Whereas we successfully estimated the size of a farm that can reasonably be run by four people working collaboratively part-time (with minimal use of a tractor), we underestimated post-harvest and storage aspects of our operation. Potatoes were harvested on a weekly basis as new potatoes. This eliminated the need for storage and resulted in minimal spoilage, but it also made washing and drying a regular post-harvest task. Thus, potato harvest was a drawn-out affair that lasted until well after dark on many occasions. Sweet potato harvesting was an intensive process - done by hand to ensure minimal bruising of the tubers. This required a large investment of labor but resulted in a high quality product and minimal crop loss. With sweet potatoes, we encountered major storage challenges initially.

We needed a large, pest-proof, temperature and humidity-controlled environment to effectively cure and store sweet potatoes for quality concerns. To solve this, we rented an 8’ x 20’ shipping container that we insulated and outfitted with a climate monitor, heater and humidifier. It worked wonderfully, but cost time and money to solve last-minute.

Butternut squash were field-graded, crated, and kept in minimally-heated storage at the end of the season. In hindsight, the crop was graded too strictly, and a fair percentage of the total yield was not brought in for sale. Watermelons were typically harvested, processed, and delivered same-day, minimizing the need for storage space. 


Finding an appropriate niche in the market is among the most important jobs of a small farmer. The vast majority of our produce was sold wholesale to grocery stores and restaurants who were pleased to have abundant and reliable supplies of local produce. 

There are a number of benefits to dealing directly with a variety of local wholesale buyers. First, producers can avoid middlemen and aggregators to collect the full price for their goods. Direct marketing is no small task for producers who are already stretched on time and resources. In order to compete in the wholesale market, the mid-size producer must develop the professionalism, customer service, reliability and consistency that buyers expect from existing aggregators and distributors. This is challenging, but in our observation it is a worthwhile endeavor for building a functional, sustainable and profitable local vegetable enterprise.

Second, producers can gain an understanding of the quantitative and temporal aspects of market demand that are indispensable in planning future farming activities. By understanding who wants which products and when they want them, producers can effectively plan their farming operations to be efficient, effective and targeted to the demands of the local food system. This cuts down on wasted space in the field, wasted time and wasted food.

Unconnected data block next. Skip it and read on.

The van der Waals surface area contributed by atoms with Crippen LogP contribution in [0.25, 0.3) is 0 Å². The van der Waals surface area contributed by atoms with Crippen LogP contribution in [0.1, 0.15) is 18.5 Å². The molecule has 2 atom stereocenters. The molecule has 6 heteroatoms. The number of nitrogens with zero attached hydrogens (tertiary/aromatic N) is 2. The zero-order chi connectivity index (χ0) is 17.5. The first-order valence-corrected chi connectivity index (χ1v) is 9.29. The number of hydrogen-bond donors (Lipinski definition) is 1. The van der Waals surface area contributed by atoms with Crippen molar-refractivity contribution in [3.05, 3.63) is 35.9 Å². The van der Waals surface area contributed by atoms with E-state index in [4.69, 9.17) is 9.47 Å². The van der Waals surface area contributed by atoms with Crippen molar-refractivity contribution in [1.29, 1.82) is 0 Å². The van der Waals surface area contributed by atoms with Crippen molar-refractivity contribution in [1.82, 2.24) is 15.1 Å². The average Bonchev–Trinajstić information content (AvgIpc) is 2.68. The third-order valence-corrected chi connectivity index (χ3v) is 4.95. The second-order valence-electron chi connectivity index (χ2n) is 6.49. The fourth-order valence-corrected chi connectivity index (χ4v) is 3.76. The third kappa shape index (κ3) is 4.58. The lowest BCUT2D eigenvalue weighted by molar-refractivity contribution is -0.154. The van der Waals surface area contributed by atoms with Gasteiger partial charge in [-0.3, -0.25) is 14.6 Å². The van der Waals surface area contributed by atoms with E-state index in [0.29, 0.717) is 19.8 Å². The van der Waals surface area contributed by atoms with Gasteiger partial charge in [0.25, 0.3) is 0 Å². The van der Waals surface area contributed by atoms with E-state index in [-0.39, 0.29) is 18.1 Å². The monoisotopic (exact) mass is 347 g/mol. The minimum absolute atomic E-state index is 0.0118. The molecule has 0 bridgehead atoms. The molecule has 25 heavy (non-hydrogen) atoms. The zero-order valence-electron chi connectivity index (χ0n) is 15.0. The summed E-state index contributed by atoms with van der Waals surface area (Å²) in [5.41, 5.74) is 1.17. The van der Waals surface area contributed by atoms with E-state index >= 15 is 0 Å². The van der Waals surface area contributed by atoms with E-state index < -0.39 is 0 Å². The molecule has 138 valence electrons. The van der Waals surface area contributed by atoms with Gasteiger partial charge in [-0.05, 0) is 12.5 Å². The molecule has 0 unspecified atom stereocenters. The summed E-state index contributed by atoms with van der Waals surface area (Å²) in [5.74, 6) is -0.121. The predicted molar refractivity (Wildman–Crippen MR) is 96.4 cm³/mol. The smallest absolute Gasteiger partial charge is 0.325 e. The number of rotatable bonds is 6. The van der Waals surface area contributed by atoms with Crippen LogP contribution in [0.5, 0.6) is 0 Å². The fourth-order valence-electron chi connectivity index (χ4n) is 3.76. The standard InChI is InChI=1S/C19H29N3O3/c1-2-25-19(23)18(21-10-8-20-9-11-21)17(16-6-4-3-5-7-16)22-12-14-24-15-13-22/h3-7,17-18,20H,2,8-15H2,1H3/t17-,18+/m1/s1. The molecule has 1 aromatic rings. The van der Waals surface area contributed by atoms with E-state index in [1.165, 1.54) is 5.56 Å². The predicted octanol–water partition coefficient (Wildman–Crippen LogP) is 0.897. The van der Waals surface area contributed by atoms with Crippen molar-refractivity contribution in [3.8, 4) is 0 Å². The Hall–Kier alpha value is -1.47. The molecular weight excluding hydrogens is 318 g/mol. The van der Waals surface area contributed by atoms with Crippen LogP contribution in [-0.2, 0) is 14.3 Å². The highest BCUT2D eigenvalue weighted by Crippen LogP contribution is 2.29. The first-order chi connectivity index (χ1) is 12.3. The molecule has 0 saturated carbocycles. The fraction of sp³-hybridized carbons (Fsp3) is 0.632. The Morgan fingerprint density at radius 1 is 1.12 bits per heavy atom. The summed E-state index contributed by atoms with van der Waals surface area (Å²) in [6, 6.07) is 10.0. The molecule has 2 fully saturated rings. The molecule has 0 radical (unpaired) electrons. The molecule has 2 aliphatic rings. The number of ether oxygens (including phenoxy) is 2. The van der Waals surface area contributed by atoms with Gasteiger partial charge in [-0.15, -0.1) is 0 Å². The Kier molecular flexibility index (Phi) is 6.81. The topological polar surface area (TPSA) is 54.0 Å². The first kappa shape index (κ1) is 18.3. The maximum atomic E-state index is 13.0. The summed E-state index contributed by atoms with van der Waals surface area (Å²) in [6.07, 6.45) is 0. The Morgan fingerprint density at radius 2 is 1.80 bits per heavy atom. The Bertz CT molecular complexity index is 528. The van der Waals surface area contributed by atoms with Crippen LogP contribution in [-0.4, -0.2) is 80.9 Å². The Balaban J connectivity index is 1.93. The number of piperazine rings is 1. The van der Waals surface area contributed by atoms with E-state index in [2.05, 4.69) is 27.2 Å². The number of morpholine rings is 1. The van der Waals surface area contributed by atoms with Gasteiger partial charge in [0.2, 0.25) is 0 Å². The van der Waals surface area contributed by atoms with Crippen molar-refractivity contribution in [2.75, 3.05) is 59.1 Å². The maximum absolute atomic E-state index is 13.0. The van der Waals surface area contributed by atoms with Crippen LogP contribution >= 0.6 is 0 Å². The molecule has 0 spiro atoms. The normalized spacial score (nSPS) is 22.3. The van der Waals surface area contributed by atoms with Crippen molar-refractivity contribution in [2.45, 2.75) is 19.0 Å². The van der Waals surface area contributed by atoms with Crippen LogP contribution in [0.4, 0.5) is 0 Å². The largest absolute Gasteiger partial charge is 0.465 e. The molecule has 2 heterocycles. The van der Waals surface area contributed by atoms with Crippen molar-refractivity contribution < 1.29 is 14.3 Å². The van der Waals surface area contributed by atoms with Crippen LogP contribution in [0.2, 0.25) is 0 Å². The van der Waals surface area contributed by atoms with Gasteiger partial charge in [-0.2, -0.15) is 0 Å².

Third, when a producer develops a working relationship with local restaurants, they can reduce waste and find good markets for second-quality produce. For instance, a significant number of our potatoes, butternut squash and sweet potatoes were of good eating quality but were unusually shaped or superficially blemished from pest damage - traits that might cause them to be culled in standard commercial grading systems. Our restaurant customers were glad to buy wrinkly butternut squash, potatoes with wireworm holes, and sweet potatoes with cut and cured ends for a slightly discounted price. Consequently, our operation was able to sell many hundreds of pounds of produce that would normally be cast aside.

No discussion of marketing would be complete without addressing the inevitable waste stream from a vegetable farm. Many times throughout the year we took boxes full of #2 and #3 vegetables to the Central Missouri Food Pantry, some of which were saleable and some of which were just below our #2 standard but still of acceptable eating quality. They weigh the produce and keep a running total of our donations. We were glad to be part of the food pantry’s impressive contributions to those people in our community who need access to food. Over time we have developed a very friendly relationship with the staff at the food pantry, and we plan to make donations to the food pantry in the future as part of our operation.

If a motivated farmer, landowner or organization wanted to start a bottomland vegetable farm, we would definitely share these research results with them and encourage them to begin producing vegetables. We feel that there is vast room for growth in the market for locally-grown wholesale produce. We'd recommend investing a significant amount of time in planning prior to planting - optimizing the farm layout for labor efficiencies and plant spacing. We would also recommend that farmers identify markets and buyers prior to crop selection and planting. 

Project Outcomes

3 Farmers changed or adopted a practice

A slightly more mechanized system of production that still maintains a low-input model would be interesting to study. Our results showed that weeding and harvest were the most time-consuming factors. Some basic mechanization in the weed control realm, particularly mechanized in-row weeding systems, would reduce weeding time and likely speed up harvest time. Consequently we could expect yields and hourly wages to increase. Such investments in in-row mechanical cultivation are relatively inexpensive and could greatly affect the profitability of a farming operation. 

A new wave of farmers is discovering the value of walk-behind tractors, particularly David Bradley, Planet Jr. and Bolens brands. These low-cost pieces of equipment allow for bed preparation, precise cultivation and simple mechanical harvest of a range of root crops. They don't have a PTO, so all pull-behind implements are passive mechanical tools that farmers can obtain and modify to their purposes or even fabricate using old designs and pictures. This exciting category of machines could easily scale to the 5-acre scale. A study of walk behind tractors with innovative cultivation and harvest tools for the low-input, low-capital farmer could be very beneficial to farmers looking to scale up and farm smart without incurring massive amounts of debt. 

Any opinions, findings, conclusions, or recommendations expressed in this publication are those of the author(s) and do not necessarily reflect the view of the U.S. Department of Agriculture or SARE.